Jenna did not want to force a fourteen year old to be as old and miserable as she was. She wanted to protect them.

Eventually, the rapist returns. He asks how Cecily is doing. This seems like avoiding the issue – he’s not opening by saying he’s dealt with the problem of his father, nor is he asking Rhine’s advice for how it should be dealt with.

Rhine does not follow the script quite perfectly and responds by addressing Cecily’s fear of Evil Mad Scientist anyway as the primary problem she’s facing.

“My father agreed to leave for now, so she can rest. But he wanted to take her home tonight. He thought she’d get the best care in her own bed, with the doctors we have at home.” He watches her eyes roving busily as she dreams. Her eyelids break apart, revealing a sliver of white. “I said it wouldn’t be a good idea.”
I’m impressed. It’s the first time he has overridden one of his father’s decisions.

He plays Rhine like a fiddle.

He doesn’t acknowledge any culpability of his own in bringing his dad there, and he spends most of his time on all the stuff his dad wanted to do so that it’s clear he’s the only one standing between them and Evil Mad Scientist.

He then does this exact same thing:

“My father warned me that you’re an interloper. He told me I should make you leave, since we’re no longer married and you’re not my concern,” he says. The thought gives me a chill. Yes, I’m sure Vaughn would love for his son to abandon me, so that Vaughn can swoop in and reclaim me the second I’m alone.
But Linden adds, “I told him that wouldn’t be a good idea either.”

Someone good would be putting the reassurances at top. Instead, he delights in telling her just how precarious her position is but that, for the moment, he’s on her side.

I listen to the rain and the thunder, and I think I hear Jenna’s voice in them, sounding out a warning.

She’s probably trying to remind you that your precious Rapist-chan got her sisters killed.

She’s been gone for months now. But sometimes it feels like she’s more alive than ever. She’s one of the indecipherable things that make sounds in the wind

Truly, it is only when fridged and turned into an indecipherable thing that a woman is truly alive.

The next morning, Rapist-chan keeps hammering on how tragic and sad he is and how unbelievable it is Cecily hates his dad he thought they were buds.

I hear the scrape of stubble when he rubs his chin. He opens his mouth like he wants to say something, but then he looks away.
“What is it?” I ask.
“Do you think—” He swallows something painful. “Do you think my father had something to do with this?”

Like a fiddle.

The thought is sinister for him. Even I didn’t want to entertain the possibility. But now that the fear and the shock are subsiding, I know it’s the best explanation.

After he deliberately prompts you to think it, you think it’s the answer.

Vaughn is so good at his wicked craft that he can ruin his daughters-in-law without even being under the same roof, without even being in the same city.

What’s “ruining” Cecily is the pregnancies. And even we believe that Evil Mad Scientist evilly said it was fine, he’s not the one who was fucking her.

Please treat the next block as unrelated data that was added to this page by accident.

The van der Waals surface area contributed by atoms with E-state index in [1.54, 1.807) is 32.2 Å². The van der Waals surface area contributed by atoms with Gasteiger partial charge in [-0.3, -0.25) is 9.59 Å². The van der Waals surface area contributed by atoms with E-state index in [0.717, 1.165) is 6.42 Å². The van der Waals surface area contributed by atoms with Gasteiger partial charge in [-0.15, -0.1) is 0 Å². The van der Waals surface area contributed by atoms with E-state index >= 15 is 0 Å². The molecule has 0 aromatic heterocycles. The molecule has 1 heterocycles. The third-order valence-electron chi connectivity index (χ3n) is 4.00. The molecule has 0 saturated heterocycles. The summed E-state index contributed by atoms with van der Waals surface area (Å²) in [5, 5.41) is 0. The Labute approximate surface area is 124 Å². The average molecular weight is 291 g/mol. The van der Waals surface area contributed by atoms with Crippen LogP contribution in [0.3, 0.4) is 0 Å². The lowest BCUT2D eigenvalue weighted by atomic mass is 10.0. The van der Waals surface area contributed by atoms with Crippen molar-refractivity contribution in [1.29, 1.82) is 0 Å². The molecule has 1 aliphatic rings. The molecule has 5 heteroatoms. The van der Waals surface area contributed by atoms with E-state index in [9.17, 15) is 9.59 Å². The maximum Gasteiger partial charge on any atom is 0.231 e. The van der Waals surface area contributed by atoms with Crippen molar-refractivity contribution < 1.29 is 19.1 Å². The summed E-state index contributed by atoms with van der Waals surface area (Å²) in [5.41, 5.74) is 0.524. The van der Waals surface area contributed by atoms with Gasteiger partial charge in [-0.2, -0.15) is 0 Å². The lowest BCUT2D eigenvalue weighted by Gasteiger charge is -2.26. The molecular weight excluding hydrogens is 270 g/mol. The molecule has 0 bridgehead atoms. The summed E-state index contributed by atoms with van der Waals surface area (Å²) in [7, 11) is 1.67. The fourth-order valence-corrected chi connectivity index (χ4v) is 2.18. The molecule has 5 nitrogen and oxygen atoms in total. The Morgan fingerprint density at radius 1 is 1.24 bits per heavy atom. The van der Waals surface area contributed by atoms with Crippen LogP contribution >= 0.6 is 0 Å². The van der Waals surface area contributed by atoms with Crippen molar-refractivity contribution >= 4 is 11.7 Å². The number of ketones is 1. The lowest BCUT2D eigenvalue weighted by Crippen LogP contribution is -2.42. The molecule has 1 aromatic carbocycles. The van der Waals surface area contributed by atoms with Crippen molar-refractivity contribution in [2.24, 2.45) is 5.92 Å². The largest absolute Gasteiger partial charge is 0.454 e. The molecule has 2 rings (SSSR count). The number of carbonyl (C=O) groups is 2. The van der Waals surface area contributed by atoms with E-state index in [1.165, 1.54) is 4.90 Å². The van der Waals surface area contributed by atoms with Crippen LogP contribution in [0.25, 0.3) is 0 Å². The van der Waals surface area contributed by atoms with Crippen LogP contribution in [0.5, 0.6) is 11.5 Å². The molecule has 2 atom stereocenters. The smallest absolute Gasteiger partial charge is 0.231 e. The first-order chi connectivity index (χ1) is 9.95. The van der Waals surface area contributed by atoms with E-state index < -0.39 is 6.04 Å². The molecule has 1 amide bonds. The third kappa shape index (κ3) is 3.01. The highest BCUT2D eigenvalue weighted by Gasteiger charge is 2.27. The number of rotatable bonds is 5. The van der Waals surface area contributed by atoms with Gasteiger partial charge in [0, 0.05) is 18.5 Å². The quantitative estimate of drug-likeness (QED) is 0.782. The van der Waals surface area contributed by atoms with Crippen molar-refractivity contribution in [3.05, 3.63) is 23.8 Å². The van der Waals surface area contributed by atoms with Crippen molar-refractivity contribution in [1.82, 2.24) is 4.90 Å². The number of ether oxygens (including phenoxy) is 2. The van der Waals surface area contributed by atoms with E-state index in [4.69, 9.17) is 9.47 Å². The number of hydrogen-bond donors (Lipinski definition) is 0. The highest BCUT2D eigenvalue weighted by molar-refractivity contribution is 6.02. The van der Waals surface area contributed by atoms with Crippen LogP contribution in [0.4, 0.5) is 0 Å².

“It would’ve destroyed me if I’d lost her. My father knows that, doesn’t he?”

Just in case you think either of them are actually upset on Cecily’s behalf.

Rhine exposits how evil Evil Mad Scientist kept things from Rapist-chan by not telling him about his dead older brother or dead mother.

He didn’t want Linden to feel a shred of love for them.

Yes, that is definitely the reason he only let Rapist-chan know about the members of his family who were still alive and could actually throw a spanner in the works lovewise. That is the only possible explanation. Good job, Rhine. You’re a genius.

I can feel his rage. This is where it starts. This is the spark that will eventually consume him.

I hope this is actual protagonist knowledge and not a fakeout like when you said Cecily was definitely dead, because I want him to burn.

6 Comments

  1. Zolnier says:
    Holy shit Rhine is getting pretty close to non-psychotic emotion. Also I feel like Cecily’s plotline is the result of the author skim reading a medieval history book. Specifically the parts about nobles marrying super young. They did usually wait until the girls were old enough to have kids and not nearly die every time. Not as much of an option here but seriously thirteen, if you’re going to be an evil bastard at least take advice from history’s evil bastards.
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    1. actonthat says:
      I think there’s a lot of evidence here that this was originally a Victorian-style romance and the dystopia got shoved in to make it more marketable.
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      1. Farla says:
        I wonder how early the change happened. Like, did she decide on her own because everyone knows dystopia is hot now or is there a finished novel somewhere of the original before she rewrote it at the editor’s request?
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    2. Farla says:
      I don’t think she even skimmed it, I think she just osmosed the general fact from other people skimming it and mentioning it, especially given that she referenced historical relativism in the vaguest of was. Her sum total of knowledge seems to be that ages varied, so if she just says there’s no age of consent laws, that makes it not rape.
  2. Space Blizzard says:
    I continued to be amazed at how much Cecily would make a better protagonist than Rhine. Seriously, the lack of awareness on the part of the author is astounding.
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    1. Farla says:
      But Cecily had sex! You can’t have protagonists that have sex, they’re filthy sluts.